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You can create a temporary filter that can be attached to the rear PTO valve using the quick couplers normally found on these tractors. HOWEVER... you cannot so much as move this tractor one inch or operate the hydraulic lift. The second you do that, the system pressure will rise rapidly to a level far beyond the burst rating of the filter canister or the gasket resulting in oil being spewed everywhere. If this is the chosen solution, then the tractor needs to be parked in a well-ventilated area and diligently watched to make sure no one tries to use it. Allowing it to run for about 30 minutes at half throttle would mean you are putting the entire contents of the hydraulic system (except for what is in the mid-lift cylinder, the PTO cylinder and the drive motor) through the filter about 25 times. Special care must be taken to ensure that the fluid is going through the filter in the correct direction EVERY TIME.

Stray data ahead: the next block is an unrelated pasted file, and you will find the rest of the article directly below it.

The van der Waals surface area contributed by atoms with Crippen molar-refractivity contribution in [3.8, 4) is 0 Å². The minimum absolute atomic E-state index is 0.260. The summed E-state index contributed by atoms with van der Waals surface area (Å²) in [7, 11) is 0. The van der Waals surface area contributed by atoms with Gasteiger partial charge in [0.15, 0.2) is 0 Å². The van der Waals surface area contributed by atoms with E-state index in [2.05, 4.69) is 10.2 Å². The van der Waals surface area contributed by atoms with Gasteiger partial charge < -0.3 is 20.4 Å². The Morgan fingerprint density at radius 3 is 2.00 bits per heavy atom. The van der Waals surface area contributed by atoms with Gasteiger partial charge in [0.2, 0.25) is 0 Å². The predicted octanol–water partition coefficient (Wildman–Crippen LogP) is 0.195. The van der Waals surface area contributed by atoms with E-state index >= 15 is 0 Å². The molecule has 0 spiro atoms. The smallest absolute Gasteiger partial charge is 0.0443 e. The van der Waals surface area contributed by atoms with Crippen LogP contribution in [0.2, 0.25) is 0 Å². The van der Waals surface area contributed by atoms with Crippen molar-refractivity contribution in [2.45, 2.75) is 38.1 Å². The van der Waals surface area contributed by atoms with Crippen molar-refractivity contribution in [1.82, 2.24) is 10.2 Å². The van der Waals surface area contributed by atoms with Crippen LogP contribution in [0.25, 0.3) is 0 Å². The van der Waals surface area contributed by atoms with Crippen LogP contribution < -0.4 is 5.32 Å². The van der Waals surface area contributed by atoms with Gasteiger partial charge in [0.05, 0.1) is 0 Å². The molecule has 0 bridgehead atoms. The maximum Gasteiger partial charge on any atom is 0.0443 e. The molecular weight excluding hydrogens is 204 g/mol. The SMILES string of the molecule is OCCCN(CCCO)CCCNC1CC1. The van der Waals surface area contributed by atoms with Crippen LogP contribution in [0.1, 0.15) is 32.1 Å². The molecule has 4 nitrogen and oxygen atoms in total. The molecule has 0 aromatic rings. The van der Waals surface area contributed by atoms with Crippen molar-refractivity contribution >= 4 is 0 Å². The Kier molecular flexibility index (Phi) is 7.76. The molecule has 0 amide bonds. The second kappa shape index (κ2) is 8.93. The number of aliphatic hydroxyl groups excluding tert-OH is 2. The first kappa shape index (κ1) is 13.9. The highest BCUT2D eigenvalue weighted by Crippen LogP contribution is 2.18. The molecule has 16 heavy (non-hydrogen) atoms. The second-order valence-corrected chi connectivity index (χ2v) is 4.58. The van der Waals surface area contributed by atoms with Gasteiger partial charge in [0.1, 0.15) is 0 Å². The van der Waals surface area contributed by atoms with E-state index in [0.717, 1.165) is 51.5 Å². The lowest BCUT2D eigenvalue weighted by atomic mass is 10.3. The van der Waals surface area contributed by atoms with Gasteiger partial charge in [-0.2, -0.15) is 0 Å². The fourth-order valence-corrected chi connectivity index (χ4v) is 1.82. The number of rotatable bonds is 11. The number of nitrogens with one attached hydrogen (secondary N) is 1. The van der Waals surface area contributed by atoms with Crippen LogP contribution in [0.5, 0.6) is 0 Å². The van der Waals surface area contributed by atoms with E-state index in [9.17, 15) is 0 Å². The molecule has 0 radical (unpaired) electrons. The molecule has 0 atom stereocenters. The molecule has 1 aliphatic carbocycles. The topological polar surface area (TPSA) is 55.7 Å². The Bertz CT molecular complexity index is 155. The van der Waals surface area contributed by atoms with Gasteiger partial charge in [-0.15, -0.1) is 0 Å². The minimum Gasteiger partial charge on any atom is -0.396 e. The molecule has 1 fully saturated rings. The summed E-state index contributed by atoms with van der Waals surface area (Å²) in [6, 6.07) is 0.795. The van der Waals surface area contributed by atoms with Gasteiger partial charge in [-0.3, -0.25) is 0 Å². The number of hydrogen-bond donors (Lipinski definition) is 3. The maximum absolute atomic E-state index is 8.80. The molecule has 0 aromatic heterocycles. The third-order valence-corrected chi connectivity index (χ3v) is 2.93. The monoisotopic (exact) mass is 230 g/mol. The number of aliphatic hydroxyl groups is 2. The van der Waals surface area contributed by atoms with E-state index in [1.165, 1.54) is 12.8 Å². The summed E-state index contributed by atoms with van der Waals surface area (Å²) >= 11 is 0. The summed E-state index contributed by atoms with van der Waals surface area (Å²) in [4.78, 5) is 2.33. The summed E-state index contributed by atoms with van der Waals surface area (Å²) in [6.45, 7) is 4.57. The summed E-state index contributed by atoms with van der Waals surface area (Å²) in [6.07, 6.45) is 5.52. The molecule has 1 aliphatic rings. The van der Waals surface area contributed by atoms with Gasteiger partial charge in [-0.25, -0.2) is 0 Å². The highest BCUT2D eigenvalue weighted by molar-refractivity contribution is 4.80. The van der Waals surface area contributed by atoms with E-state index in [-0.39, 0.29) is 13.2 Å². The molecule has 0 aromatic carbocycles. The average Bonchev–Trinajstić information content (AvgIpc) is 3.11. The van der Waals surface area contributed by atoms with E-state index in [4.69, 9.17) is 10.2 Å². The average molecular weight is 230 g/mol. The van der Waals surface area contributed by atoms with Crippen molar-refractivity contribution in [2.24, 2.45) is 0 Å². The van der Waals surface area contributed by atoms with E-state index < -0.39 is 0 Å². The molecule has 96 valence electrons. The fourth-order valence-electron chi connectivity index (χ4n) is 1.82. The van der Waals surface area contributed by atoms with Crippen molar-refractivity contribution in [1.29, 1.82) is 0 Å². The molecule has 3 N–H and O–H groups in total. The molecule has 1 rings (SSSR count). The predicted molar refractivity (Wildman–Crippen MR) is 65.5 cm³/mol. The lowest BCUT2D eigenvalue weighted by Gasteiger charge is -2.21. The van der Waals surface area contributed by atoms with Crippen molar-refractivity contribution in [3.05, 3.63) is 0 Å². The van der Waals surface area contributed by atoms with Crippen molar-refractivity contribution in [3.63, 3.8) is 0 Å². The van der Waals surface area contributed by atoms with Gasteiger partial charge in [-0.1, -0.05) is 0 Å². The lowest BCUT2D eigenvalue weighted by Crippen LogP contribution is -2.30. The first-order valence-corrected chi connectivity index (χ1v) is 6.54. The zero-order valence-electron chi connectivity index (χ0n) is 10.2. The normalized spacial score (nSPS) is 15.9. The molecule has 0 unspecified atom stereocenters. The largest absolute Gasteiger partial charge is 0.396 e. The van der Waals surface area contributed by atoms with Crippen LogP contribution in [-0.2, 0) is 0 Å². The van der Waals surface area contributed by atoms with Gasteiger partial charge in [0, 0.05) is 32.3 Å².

CAUTION must rule the day. Safety is Job 1 .......... especially when hydraulics are involved.
 

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Hi Bob,
Hydriv gave you some pretty good advice there. I would second the notion to download the correct operators and parts manual for your '81 446. Look at the pin number below the dash and use it as reference when selecting your manual. If you cannot find the proper manual here then some members can point you in the right direction. There is a Yahoo group for Case/Colt/Ingersoll that has a good selection of manuals.
What do you have for an engine in that thing? If you have the Onan in that '81 then there is also an Onan engines Yahoo group with plenty of info and knowledgeable members there. A guy named Boomer frequents this and other boards, he sells hard to find Onan parts and offers excellent advice.
I don't think you have a very good chance of finding a complete wiring harness for a tractor as old as yours. If you find your correct manual then it will have an easy to understand wiring diagram that you can refer to. If the previous owner of your tractor bypassed the ammeter (as the previous owner of my 446 did) then it is possible that your tractor is not charging correctly. But that would depend on what engine and charging system you have in there.